This is the conclusion of a 2-part series. Read part 1 here.

American news media have gone quiet. They gladly savage Russia and Putin, but when it comes to China they put on the kid gloves as most major media companies have been keen not to offend Beijing.

There are good reporters and columnists, but there’s also the other kind. Tom Friedman has been singing Beijing’s praises for years and once said he’d like to be the Chinese government for a day so he could fix America. Indeed. Newspapers print PRC government talking points uncritically as often as not – or even accept Chinese paid propaganda, as in the Washington Post’s China Daily insert.

Bloomberg News killed a well-researched story in 2013 on CCP leadership corruption – afraid of damaging the parent company’s moneymaking data terminal operations in the PRC. And consider the fentanyl epidemic that is killing more Americans each year than died during the worst days of the Vietnam War.  American media rarely mention that China is the source of most of the drugs – and could turn the pipeline off in a minute.

Beijing benefited from US administrations being too afraid to challenge Chinese restrictions and harassment of American reporters. And this while Chinese reporters and media companies operate freely in the US. The Americans convinced themselves they needed the PRC’s help with climate change, transnational crime and North Korea – even though the help never came. It’s not Beijing’s fault if Americans are gullible.

With a few exceptions, Hollywood practically gives the word “whoredom” a bad name.  Money has always been king, but there’s so much Chinese money around that patriotism has been declared persona non grata – along with “human rights.”

As for American universities, Beijing correctly calculated the price of academia’s principles: That’s X number of Chinese students paying full tuition. A visa, a business class ticket and a seminar invitation to the PRC work well, too.

The Washington think tanks have always been rattling the tin cup for money, but some have fallen prey – willingly in most cases – to PRC blandishments and cash.

They, of course, claim they are still objective. But read carefully and it’s more often an attempt to sound objective while not offending Beijing.

Recently a DC think-tanker noted that “Taiwan gets better treatment from the PRC when Beijing’s relations with Washington are smoother.” In other words: Give the CCP what it wants and it’ll strangle Taiwan more slowly.

His advice to Taipei: “Work something out with Beijing.”

Do-gooder NGOs such as Greenpeace? They’re intimidated, speechless and cowering while China destroys South China Sea reefs, vacuums the oceans of fish and builds even more coal-fired energy plants. Bother the Chinese and they might shoot you. The Americans won’t.

But how about the US military – the one organization that is supposed to be clear-sighted about threats to the nation and defending against them.

China has done rather well.  Until recently – say, a year or two ago – the US military leadership largely ignored the Chinese military buildup – even refusing to refer to the PRC as an adversary.

The military ruling class was even keen to help the PLA improve and professionalize itself. One often heard the cliché: “A strong China is a good thing.”

And PACOM (US Pacific Command) commanders with rare exceptions gladly appeased China out of limitless gullibility, a desire to curry favor with the White House – or simply not being very bright.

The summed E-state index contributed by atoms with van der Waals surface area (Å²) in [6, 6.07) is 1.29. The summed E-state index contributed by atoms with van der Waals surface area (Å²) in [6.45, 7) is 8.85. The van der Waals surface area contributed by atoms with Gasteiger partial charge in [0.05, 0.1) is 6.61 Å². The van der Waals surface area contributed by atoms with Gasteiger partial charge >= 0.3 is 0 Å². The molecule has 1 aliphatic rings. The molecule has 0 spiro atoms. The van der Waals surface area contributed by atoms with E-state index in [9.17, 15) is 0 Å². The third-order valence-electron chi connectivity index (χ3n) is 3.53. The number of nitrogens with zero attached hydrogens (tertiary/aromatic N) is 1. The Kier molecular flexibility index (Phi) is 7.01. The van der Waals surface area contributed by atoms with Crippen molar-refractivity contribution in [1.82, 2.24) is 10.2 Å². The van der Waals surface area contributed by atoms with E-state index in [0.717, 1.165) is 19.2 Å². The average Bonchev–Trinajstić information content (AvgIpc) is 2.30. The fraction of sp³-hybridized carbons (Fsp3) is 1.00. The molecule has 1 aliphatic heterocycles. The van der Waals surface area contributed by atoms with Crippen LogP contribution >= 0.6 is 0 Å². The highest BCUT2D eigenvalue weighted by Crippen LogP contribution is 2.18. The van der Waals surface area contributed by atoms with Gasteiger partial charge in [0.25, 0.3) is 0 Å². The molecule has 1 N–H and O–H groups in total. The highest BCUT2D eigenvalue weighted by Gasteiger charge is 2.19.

One can’t blame the PRC for taking advantage.

More than a few senior officers happily retire and join the Track 2 dialogue racket of business class travel, five-star hotel junkets and lavish banquets in the PRC.

But certainly younger officers know the score? Maybe not. Too many young officers of all services know little history and even seem to lack critical thinking ability. Their understanding of China is based on Graham Allison’s book and the movie King Fu Panda.

Everything described here is the result of conscious decisions by well-educated, pedigreed Americans. Their tendency to explain away Chinese behavior is only surpassed by skill at explaining away their own behavior. And it’s neat, pleasing sophistry.

The argument goes something like this: What I’m doing is ok since it will lead to China liberalizing and buying into the “rules-based order.” And the more I do the more likely this will happen. The alternative is thermonuclear war. And if I make some money or get a promotion in the process, that’s a win-win.

Sea change?

The Trump administration is the first in decades to challenge China. But does this indicate a sea change that will roll back Chinese psyops successes?

Don’t bet on it.

The US financial industry is still hot for the China market as is too much of the US business community.

Just look at the guest list of Democratic presidential candidate Michael Bloomberg’s New Economy Forum held in Beijing recently: business, finance, and government heavy hitters – all happy to pose for a picture with Xi Jinping.  Bloomberg himself even declared Xi is not a dictator. Really.

The Mongols are famous for their psychological operations as they swept through Russia and into Eastern Europe in the 13th century. But they had to throw a few headless bodies over the town wall and give residents a choice: “Surrender now or everyone dies tomorrow.”

The Chinese Communists have had it easier. Some combination of money, flattery and a 10-course dinner is usually all that’s needed with Americans.

You’d think they would know they are being played. Perhaps. But maybe they just can’t imagine it or just don’t care.

Regardless, sometimes you have to step back and gaze in awe at what the Chinese have gotten the Americans to do to themselves.

Grant Newsham is a retired US Marine officer and a former State Department Foreign Service officer. This article originally appeared in AND Magazine and is reused here with permission.